chapter  2
13 Pages


DURING the war, and for some time after, trade was prosperous and employment full, because there was an assured effective demand for all that could be produced. In other words, consumption kept pace with production, taking off without delay all that was produced. The full pace of this artificially stimulated production COllld not, indeed, have been maintained indefinitely. But, if this war-economy could have been converted into a peace econDmy operating at, say, four-fifths the full war pace, the fighters, absorbed into the working classes on a shorter working day, producing the housing, railway developments and other work of capital repair and extension, while public expenditure was maintained on a high-tax basis without further borrowing or inflation, there seems no economic reason (apart from political and social considerations) why effective demand for British products should have failed and depression supervened. The high level of wages and full employment for our workers would have enabled the size of the effective demand to compensate for the slack demand of foreign customers, as during the war itself. This policy could not, indeed, have continued indefinitely for this or any other highly peopled country.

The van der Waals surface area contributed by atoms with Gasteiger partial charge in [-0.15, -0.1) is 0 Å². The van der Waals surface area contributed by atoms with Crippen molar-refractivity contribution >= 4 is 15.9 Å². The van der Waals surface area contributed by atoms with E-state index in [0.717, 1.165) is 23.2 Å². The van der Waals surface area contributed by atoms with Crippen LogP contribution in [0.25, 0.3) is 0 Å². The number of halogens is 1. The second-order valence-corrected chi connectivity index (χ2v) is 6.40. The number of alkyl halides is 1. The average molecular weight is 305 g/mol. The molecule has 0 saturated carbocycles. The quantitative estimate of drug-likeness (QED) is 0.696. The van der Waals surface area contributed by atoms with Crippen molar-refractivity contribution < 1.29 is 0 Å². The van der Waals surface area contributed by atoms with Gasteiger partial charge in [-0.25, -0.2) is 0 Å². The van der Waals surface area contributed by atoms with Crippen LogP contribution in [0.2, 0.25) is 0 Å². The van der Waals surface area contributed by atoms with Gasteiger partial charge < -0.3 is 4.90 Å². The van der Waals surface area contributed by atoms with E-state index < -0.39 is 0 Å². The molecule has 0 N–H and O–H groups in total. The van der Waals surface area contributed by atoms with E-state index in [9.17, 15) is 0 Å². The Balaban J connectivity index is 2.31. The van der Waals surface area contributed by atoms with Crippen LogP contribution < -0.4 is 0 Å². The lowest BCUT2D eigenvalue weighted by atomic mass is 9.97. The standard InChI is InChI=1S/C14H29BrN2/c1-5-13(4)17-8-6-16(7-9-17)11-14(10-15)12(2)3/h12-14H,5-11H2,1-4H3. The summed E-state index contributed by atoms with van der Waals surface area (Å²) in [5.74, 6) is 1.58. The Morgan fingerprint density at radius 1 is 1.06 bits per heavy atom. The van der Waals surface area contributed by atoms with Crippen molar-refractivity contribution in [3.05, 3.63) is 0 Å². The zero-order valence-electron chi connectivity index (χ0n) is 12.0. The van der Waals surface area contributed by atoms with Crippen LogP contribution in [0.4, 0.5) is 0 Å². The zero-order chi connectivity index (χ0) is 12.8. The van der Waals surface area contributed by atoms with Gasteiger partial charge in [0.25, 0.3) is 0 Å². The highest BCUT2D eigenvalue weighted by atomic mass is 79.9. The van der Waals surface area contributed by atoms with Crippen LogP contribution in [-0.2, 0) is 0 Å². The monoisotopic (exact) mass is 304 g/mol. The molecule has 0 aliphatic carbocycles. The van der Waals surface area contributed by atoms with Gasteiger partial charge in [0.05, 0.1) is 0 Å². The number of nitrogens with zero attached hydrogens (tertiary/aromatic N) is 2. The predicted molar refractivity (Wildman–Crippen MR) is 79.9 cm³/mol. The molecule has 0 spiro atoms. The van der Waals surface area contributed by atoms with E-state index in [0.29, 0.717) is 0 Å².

For a considerable export trade is indispensable for a people who must buy half of their food and much of their materials abroad. But this signifies that a world-depression, or any other world-problem, cannot finally be solved for any single country on its separate national policy. Cyclical depressions are the gravest of international diseases, and demand an agreed diagnosis and a common line of treatment-industrial, commercial and fin~ncial.